A Visit From the Leprechauns

March 17th. The day when everyone goes around wearing green, wishing (or pretending) they’re Irish.

(I don’t have to wish or pretend, since I have an Irish background myself. But I do go around wearing green. Then again, I do that most of the time anyway . . .)

I love Irish things and Irish music, and my plan was to share some of my favorite songs and tunes. But the sheer enormity of such a task — narrowing it to a FEW favorites — daunted me. So, here. In honor of the occasion, have some Irish-ish pictures. (I usually say “Celtic” in these circumstances, but Irish-ish goes today. My spell-checker is informing me that it’s not a word. You don’t say…?)




I’d been thinking for awhile that I might post a snippet or two of writing on my blog to give an idea of what I’m writing these days . . .

Since my latest NaNoWriMo novel, Underground Rainbow, happens to have leprechauns in it, I figured what better time than St. Patrick’s Day to share a snippet from it?


There was no sign of the little men. Jancsi nearly wailed. “But . . . the leprechauns,” he managed to say. Over in the doorway, Natalie and Matt traded wordless glances and came into the room, closing the door behind them.

“What . . . did you say?” Natalie asked.

“Leprechauns,” Jancsi said.

Matt’s face twitched.

“You know, the little Irish fairy fellows,” Jancsi said, waving a hand in the air expressively. “They were on my desk a minute ago.”

The Sheldon cousins blinked again and once more traded glances. Natalie chewed her lip thoughtfully.

“Um . . .” Matt said cautiously. “Don’t you think you should go to bed?”

Jancsi threw up his hands. “Of course. I might have known nobody in their right mind would believe me. I was having the most fascinating talk with them, and they up and vanished right when you came in. What did you want, anyway?”

“When I passed your door a minute ago I thought I heard voices,” Natalie said. “So I thought Matt had come back and was talking with you, but he was still in his room, and we knew Mr. Gummer had gone to bed, so we just thought we’d poke our heads in.”

“You think I’m crazy,” Jancsi said without bitterness.

“No-oo . . .” Natalie began.

“We just think . . .” Matt said with a slight hint of guilt, “. . . that maybe you should get some sleep?”

“Well I can show you the gnome I found in one of my pictures anyway,” Jancsi said, pulling his netbook over to him, suddenly desperate to show them something.

They both looked uneasy, like they didn’t think Jancsi was totally okay but were his friends and didn’t want to doubt him.

“Oh, for heaven’s sake,” an Irish accent said wearily from the back of the bed. All eyes turned in that direction, and there was Donal standing on the bed, leaning against the pillows. “We’re here, all right? You can come down now, Liam me boy. They may as well all see us.”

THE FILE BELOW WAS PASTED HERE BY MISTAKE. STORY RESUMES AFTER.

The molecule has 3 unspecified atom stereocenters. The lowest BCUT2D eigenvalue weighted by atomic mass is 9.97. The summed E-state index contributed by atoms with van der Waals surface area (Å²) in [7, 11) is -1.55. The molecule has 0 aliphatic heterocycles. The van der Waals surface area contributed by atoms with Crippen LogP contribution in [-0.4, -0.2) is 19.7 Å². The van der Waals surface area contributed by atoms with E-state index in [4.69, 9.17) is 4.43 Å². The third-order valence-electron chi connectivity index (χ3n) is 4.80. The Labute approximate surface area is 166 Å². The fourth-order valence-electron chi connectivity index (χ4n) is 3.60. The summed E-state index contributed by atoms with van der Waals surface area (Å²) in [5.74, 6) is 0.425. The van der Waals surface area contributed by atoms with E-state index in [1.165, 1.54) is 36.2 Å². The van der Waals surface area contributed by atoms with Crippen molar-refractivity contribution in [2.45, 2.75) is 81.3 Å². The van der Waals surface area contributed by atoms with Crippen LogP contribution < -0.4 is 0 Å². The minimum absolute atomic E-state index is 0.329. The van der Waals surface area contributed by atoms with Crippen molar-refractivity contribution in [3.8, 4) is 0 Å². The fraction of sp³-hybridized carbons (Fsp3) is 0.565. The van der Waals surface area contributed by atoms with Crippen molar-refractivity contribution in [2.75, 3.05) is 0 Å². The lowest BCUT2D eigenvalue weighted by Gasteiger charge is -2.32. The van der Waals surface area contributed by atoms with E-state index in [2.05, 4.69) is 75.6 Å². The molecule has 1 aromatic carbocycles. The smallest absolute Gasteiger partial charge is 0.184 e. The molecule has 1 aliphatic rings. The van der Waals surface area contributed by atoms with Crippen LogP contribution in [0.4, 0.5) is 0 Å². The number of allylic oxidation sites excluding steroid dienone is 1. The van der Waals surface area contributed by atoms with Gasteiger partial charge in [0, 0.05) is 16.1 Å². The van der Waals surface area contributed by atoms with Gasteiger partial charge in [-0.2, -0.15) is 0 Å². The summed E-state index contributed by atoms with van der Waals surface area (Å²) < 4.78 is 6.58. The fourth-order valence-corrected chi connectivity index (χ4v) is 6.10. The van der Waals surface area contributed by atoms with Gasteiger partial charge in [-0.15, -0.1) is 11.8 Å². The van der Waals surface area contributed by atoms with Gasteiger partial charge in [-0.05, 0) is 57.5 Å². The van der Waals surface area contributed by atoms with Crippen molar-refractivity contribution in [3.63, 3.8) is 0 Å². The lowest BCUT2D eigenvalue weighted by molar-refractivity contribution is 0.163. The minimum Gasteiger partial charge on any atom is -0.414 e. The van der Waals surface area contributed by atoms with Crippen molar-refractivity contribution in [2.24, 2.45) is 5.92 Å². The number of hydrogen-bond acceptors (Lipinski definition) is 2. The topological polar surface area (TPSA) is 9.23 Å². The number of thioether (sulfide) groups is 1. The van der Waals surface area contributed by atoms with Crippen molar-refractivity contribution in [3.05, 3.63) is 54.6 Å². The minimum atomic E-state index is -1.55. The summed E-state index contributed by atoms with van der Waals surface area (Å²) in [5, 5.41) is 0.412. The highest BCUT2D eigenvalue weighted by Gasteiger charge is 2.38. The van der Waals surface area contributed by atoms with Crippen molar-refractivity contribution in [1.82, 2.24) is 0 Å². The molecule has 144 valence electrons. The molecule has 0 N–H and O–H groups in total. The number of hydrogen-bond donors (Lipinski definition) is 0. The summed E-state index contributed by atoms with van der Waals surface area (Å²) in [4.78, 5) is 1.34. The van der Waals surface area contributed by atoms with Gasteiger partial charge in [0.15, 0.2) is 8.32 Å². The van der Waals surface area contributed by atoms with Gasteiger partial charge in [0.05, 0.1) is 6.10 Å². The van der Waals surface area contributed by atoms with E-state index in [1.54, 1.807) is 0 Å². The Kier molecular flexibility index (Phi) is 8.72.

“As you say,” said a voice above them, and the other leprechaun came sliding nonchalantly down one of the corner posts of the canopied bed, like a fireman down a fire-pole. Far from looking comic or ridiculous, it looked like the most natural—not to mention coolest—thing for a leprechaun to do. Liam landed on the edge of the bed and took off his cap briefly in what might have been a polite gesture, or else just so he could fluff his hand through his hair, before replacing it on his head.

Matt had frozen with his mouth hanging open. Natalie clutched the other corner post at the end of the bed, and her brown eyes were very wide.

Enjoying this display of a repeat of what he had felt like earlier, Jancsi grinned. “Natalie and Matt, I would like you to meet Liam and Donal,” he said, gesturing at each of the leprechauns.

Donal, still leaning against the pillows as though they were a pile of very large grain sacks, touched his forehead as though taking hold of an invisible hat, in an old sailor-like salute. “At your service,” he said charmingly.

“Which you don’t really mean,” Liam put in cheerfully.

“Well . . . no. But it sounded like the thing to say.” Donal shrugged.

“They’re . . . leprechauns?” Matt managed to gasp out.

“But they’re not wearing green,” Natalie whispered with a little frown.

“And they don’t have top hats or buckle shoes,” Matt added, putting his head to one side as though thinking. He pulled over one of the chairs and sat down in it.

Natalie grabbed another and did the same, still looking at the little men. “How are they here?” she squeaked.

“I didn’t count this time,” Donal said pointedly to Jancsi. “But you see how it is. Always the same questions. It quite tires a fellow out.”

–Snippet from Underground Rainbow by Deborah O’Carroll, work-in-progress, NaNo 2013

There you are. Hope you enjoyed!

Happy Saint Patrick’s Day!